Being a physicist for many years, I was always fascinated by how nature constructs something atom by atom or cell by cell. The patterns that lay regularly deep down in matter and living organisms, creating irregular forms and shapes, intrigued my creative being to take control over my scientific self. That is why I decided to leave behind my career as a physicist to adopt a new one as an artist/maker.
I make intricate porcelain sculptures inspired by micro and macro study of plant forms. I inspire by the details in depth, which are hidden from a naked eye, therefore, I explore through the eye of a microscope. The great collection of microscopic slides, available at the herbarium at the Manchester museum, provided me with the opportunity to look through hundreds of specimens made by the botanists of the late seventeenth century. These slides had been abandoned and stacked away in drawers, but I wanted to give them a new purpose by using them in my work. Sometimes the compositions found in my own imaginative interpretations bypass what is found in nature. This blurred line between reality and 'created reality' intrigues my practice. If only for a moment, one might lose themselves in the curiosity of the composition, perhaps creating a personal narrative with the piece. This process of creation and exploration forms a shared experience between me and the viewer.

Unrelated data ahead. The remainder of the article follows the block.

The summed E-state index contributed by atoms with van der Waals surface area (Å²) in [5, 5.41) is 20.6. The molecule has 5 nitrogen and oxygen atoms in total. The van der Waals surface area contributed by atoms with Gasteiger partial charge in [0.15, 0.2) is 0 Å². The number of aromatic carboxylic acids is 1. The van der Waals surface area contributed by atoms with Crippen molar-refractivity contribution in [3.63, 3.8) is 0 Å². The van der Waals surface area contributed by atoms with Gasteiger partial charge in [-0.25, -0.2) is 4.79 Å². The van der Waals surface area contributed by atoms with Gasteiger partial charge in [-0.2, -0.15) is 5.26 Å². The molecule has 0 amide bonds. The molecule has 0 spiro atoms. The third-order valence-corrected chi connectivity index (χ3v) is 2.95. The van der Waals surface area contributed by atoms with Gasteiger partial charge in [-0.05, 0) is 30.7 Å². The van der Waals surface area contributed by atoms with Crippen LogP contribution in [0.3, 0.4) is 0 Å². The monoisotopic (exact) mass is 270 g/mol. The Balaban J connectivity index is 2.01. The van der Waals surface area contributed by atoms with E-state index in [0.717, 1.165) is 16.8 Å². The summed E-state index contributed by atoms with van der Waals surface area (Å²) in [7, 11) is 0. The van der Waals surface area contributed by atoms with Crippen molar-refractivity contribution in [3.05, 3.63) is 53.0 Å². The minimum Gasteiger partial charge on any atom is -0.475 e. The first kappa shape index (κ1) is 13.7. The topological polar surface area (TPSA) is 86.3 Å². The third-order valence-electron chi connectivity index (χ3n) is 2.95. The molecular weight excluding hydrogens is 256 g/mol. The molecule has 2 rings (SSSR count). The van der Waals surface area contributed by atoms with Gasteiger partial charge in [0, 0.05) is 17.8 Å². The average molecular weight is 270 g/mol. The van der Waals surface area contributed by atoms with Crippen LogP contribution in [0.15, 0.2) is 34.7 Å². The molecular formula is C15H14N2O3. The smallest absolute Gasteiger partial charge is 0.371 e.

My practice exhibits the work made by hand without use of any technologies. I work directly with porcelain clay, with a very limited use of tools or equipment which helps me to create a mutual understanding between me and my chosen medium. The way I use porcelain is challenging as I keep it very thin which helps me to create a sense of fragility and movement in my work. I do not really design things before I start making them as I prefer to let the ideas happen during the slow making and thinking process. In my work, there’s always repetition of a single or multiple elements which mimic the process of growth. I like this repetitive action – it is not a thoughtless activity but is meditative and comforting. Moreover, the repetitive nature of bringing together many components creates a rhythm and facilitates an active trance of intention.